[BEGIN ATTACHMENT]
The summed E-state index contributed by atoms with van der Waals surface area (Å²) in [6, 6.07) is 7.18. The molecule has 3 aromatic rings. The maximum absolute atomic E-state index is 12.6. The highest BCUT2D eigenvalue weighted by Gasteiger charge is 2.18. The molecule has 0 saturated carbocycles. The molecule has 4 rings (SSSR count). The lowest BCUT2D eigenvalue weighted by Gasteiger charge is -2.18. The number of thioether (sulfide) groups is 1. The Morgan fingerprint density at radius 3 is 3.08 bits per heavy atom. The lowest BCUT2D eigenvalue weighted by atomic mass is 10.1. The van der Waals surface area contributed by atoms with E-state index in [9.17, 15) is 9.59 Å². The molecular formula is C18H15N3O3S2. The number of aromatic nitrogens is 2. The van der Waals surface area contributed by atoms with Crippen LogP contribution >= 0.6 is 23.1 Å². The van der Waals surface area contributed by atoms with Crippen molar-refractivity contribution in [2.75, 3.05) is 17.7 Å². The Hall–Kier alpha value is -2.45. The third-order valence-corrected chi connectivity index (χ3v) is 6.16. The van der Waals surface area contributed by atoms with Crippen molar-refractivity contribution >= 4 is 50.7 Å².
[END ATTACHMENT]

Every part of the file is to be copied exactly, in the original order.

The summed E-state index contributed by atoms with van der Waals surface area (Å²) in [6, 6.07) is 7.18. The molecule has 3 aromatic rings. The maximum absolute atomic E-state index is 12.6. The highest BCUT2D eigenvalue weighted by Gasteiger charge is 2.18. The molecule has 0 saturated carbocycles. The molecule has 4 rings (SSSR count). The lowest BCUT2D eigenvalue weighted by Gasteiger charge is -2.18. The number of thioether (sulfide) groups is 1. The Morgan fingerprint density at radius 3 is 3.08 bits per heavy atom. The lowest BCUT2D eigenvalue weighted by atomic mass is 10.1. The van der Waals surface area contributed by atoms with E-state index in [9.17, 15) is 9.59 Å². The molecular formula is C18H15N3O3S2. The number of aromatic nitrogens is 2. The van der Waals surface area contributed by atoms with Crippen LogP contribution >= 0.6 is 23.1 Å². The van der Waals surface area contributed by atoms with Crippen molar-refractivity contribution in [2.75, 3.05) is 17.7 Å². The Hall–Kier alpha value is -2.45. The third-order valence-corrected chi connectivity index (χ3v) is 6.16. The van der Waals surface area contributed by atoms with Crippen molar-refractivity contribution >= 4 is 50.7 Å².